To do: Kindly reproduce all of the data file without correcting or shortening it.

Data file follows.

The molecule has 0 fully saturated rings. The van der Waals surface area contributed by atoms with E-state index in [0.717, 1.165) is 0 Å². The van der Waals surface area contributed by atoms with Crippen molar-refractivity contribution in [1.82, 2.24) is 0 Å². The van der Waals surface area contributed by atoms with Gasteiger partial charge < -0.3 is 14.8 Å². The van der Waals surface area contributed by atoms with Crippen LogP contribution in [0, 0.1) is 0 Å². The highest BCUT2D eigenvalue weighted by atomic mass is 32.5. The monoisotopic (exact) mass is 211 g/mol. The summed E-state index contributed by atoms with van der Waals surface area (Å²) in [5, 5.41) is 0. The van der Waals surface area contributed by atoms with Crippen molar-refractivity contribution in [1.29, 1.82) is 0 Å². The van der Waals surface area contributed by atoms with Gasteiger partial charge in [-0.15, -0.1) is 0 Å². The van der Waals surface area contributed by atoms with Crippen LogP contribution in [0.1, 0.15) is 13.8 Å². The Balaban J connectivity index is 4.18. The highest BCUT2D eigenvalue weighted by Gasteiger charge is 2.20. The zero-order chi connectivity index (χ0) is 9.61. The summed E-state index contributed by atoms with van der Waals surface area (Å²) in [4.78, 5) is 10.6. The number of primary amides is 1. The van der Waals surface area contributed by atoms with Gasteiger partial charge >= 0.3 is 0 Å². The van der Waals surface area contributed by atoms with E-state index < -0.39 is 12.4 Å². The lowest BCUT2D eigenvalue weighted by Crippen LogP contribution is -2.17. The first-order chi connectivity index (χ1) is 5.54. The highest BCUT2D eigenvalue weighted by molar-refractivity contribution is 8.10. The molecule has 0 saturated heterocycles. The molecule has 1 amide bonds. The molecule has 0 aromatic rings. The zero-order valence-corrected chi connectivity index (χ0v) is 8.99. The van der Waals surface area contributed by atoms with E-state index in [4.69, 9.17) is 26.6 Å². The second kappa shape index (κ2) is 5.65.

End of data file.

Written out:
The molecule has 0 fully saturated rings. The van der Waals surface area contributed by atoms with E-state index in [0.717, 1.165) is 0 Å². The van der Waals surface area contributed by atoms with Crippen molar-refractivity contribution in [1.82, 2.24) is 0 Å². The van der Waals surface area contributed by atoms with Gasteiger partial charge < -0.3 is 14.8 Å². The van der Waals surface area contributed by atoms with Crippen LogP contribution in [0, 0.1) is 0 Å². The highest BCUT2D eigenvalue weighted by atomic mass is 32.5. The monoisotopic (exact) mass is 211 g/mol. The summed E-state index contributed by atoms with van der Waals surface area (Å²) in [5, 5.41) is 0. The van der Waals surface area contributed by atoms with Crippen molar-refractivity contribution in [1.29, 1.82) is 0 Å². The van der Waals surface area contributed by atoms with Gasteiger partial charge in [-0.15, -0.1) is 0 Å². The van der Waals surface area contributed by atoms with Crippen LogP contribution in [0.1, 0.15) is 13.8 Å². The Balaban J connectivity index is 4.18. The highest BCUT2D eigenvalue weighted by Gasteiger charge is 2.20. The zero-order chi connectivity index (χ0) is 9.61. The summed E-state index contributed by atoms with van der Waals surface area (Å²) in [4.78, 5) is 10.6. The number of primary amides is 1. The van der Waals surface area contributed by atoms with Gasteiger partial charge >= 0.3 is 0 Å². The van der Waals surface area contributed by atoms with E-state index < -0.39 is 12.4 Å². The lowest BCUT2D eigenvalue weighted by Crippen LogP contribution is -2.17. The first-order chi connectivity index (χ1) is 5.54. The highest BCUT2D eigenvalue weighted by molar-refractivity contribution is 8.10. The molecule has 0 saturated heterocycles. The molecule has 1 amide bonds. The molecule has 0 aromatic rings. The zero-order valence-corrected chi connectivity index (χ0v) is 8.99. The van der Waals surface area contributed by atoms with E-state index in [4.69, 9.17) is 26.6 Å². The second kappa shape index (κ2) is 5.65.